Formula One teams exploited the ragged edge of the aerodynamic regulations for 2017, so the series is reigning it in for 2018, reports Auto Motor und Sport. T-wings and big shark fins are out, but the beautification process doesn’t end there. The halo head protection system idea is dead in favor of a new solution called the shield.
The F1 Strategy Group approved these changes at their meeting Tuesday in Paris. They voted to change the rules for the design area over the engine cover such that F1 teams would no longer have room to build big shark fins and T-wings (which are the neat loophole-exploiting mini-wings ahead of the larger rear wing). Motorsport.com has a useful visual analysis of just how the new regulations nuke these items from orbit here, for the curious.
While T-wing was a neat, creative exploit of the current regulations, they have been a problem when they weren’t secured properly to the car. A loose Mercedes T-wing already damaged Red Bull’s car once this season, and Haas had to stiffen up their T-wing design after stewards said it flexed too much on track.
The other item killed by the Strategy Group didn’t even make it into production: the halo. The Strategy Group, along with FIA president Jean Todt, killed it off due to its overwhelming unpopularity, according to Auto Motor und Sport.
Over half the drivers were unhappy with the idea of turning their cars into the world’s most awkward flip-flop. Fans either felt it was a hideous break from F1's open-cockpit tradition or a half-baked compromise on head protection that didn’t go far enough. Nearly everyone thought the halo was unpleasant to the eyes.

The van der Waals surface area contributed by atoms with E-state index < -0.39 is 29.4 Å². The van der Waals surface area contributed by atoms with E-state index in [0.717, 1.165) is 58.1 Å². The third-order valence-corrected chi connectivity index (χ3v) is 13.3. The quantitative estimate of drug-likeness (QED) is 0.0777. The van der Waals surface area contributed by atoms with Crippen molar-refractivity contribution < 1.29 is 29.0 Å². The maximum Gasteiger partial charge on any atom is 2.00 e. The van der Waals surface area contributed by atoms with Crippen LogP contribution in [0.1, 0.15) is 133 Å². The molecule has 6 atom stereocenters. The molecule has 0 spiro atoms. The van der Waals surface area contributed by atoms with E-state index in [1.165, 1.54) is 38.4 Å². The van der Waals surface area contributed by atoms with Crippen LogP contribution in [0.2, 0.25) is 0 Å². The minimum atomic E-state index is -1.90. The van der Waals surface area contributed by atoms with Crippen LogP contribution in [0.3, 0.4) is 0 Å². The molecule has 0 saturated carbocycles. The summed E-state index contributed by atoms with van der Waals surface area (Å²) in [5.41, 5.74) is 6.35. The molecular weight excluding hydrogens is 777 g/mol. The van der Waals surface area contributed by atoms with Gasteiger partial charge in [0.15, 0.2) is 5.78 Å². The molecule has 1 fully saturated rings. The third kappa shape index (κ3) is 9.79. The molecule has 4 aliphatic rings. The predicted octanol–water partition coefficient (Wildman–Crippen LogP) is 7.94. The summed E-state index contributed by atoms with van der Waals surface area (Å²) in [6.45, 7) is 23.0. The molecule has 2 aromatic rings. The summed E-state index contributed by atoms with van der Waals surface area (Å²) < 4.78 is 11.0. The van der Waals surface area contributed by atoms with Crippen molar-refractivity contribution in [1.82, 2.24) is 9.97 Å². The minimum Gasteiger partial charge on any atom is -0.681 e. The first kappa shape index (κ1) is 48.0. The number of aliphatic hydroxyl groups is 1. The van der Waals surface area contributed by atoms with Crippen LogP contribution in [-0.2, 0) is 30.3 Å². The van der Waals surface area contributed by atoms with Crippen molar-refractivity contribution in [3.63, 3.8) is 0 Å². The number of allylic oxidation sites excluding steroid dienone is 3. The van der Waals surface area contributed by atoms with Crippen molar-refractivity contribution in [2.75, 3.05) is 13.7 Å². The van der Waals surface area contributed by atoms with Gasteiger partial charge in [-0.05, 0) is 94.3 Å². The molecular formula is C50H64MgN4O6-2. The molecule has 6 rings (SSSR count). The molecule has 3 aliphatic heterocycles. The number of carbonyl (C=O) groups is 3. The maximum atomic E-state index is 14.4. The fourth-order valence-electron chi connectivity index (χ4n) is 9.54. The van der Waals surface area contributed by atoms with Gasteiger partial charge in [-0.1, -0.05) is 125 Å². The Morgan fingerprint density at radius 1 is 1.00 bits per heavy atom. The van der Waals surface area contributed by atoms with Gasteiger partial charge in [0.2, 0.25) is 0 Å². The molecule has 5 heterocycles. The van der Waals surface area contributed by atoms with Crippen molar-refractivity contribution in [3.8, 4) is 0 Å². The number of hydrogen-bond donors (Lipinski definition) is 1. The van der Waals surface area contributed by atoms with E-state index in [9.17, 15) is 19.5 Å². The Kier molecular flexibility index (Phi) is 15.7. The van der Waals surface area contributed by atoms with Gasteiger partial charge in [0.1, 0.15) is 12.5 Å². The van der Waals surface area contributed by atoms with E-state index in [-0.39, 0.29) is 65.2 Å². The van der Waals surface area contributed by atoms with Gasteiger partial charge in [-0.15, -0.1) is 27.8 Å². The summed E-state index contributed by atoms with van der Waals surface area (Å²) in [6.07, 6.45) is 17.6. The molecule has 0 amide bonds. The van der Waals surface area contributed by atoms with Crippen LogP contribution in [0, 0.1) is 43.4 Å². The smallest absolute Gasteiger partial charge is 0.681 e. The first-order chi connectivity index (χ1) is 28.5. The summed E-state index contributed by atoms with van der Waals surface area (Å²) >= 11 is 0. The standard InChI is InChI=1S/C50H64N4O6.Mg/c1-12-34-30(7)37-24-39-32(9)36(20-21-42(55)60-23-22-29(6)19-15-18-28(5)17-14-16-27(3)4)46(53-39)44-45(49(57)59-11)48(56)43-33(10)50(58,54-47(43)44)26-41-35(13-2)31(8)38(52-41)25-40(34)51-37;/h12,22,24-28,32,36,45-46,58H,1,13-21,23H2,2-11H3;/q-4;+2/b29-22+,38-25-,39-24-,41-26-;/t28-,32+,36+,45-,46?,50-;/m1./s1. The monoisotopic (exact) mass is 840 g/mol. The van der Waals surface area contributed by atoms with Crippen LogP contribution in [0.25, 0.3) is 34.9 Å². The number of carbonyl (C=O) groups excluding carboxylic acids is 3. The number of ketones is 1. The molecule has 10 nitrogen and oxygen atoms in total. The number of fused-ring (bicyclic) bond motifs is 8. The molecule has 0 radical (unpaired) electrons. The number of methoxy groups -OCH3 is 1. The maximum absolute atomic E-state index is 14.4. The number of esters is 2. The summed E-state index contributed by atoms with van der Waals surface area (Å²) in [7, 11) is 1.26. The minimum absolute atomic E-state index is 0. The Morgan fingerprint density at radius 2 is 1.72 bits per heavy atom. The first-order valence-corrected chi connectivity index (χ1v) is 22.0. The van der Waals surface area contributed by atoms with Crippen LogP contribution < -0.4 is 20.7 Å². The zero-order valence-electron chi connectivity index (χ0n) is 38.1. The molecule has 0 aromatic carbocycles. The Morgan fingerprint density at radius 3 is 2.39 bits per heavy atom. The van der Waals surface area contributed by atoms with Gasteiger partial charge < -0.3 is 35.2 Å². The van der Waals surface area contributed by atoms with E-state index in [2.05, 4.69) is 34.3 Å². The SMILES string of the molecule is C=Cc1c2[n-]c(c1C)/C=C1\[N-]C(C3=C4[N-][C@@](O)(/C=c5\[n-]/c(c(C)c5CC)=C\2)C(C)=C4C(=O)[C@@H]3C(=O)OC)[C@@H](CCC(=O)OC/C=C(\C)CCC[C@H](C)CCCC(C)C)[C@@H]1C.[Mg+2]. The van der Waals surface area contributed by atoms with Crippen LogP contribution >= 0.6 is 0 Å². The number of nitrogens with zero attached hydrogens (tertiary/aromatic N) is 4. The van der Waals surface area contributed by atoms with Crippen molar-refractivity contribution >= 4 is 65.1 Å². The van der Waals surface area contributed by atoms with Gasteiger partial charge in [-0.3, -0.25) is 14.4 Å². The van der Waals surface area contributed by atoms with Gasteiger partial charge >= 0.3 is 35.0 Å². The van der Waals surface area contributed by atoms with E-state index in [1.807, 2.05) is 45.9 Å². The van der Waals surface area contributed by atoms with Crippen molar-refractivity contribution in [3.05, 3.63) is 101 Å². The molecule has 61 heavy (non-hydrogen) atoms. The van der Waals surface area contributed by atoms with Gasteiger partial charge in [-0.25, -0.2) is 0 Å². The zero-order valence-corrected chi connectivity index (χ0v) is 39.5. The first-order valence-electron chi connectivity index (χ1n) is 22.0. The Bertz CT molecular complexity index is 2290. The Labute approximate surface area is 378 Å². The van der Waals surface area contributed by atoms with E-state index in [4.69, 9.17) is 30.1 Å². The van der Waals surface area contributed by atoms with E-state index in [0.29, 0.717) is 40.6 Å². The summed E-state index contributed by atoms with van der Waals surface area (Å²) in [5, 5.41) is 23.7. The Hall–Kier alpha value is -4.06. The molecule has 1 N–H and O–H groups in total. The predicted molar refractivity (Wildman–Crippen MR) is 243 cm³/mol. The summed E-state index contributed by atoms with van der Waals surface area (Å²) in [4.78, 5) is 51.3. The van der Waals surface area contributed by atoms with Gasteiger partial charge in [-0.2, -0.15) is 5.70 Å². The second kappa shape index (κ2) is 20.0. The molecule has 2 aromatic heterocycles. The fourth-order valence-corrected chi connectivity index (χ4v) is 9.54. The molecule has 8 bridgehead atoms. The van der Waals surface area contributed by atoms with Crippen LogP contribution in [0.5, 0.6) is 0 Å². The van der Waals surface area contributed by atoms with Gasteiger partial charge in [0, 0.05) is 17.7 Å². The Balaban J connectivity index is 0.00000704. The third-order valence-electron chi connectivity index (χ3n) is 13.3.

Fortunately, this isn’t a case of aesthetics winning out over safety, as Auto Motor und Sport says that F1 is still committed to bringing better cockpit protection to its cars in 2018. In its place, F1 will work on their new shield idea, which is a bit like Red Bull’s windshield-style aeroscreen, but at a more gradual angle.
Given that the shield is a new idea F1 just approved, I’m incredibly skeptical that they’ll meet that 2018 deadline unless they’re building upon Red Bull’s existing research into the aeroscreen. After all, this is the same group that delayed the adoption of the halo when it was their preferred solution because they needed more time to test it out.
From here, the rule tweaks go to the F1 Commission to be ratified, and ultimately to the World Motor Sport Council, but Auto Motor und Sport notes that those steps should be mere formalities. I can’t think of anyone who’s going to shout out their undying love for the goofy-looking halo device to hold that up.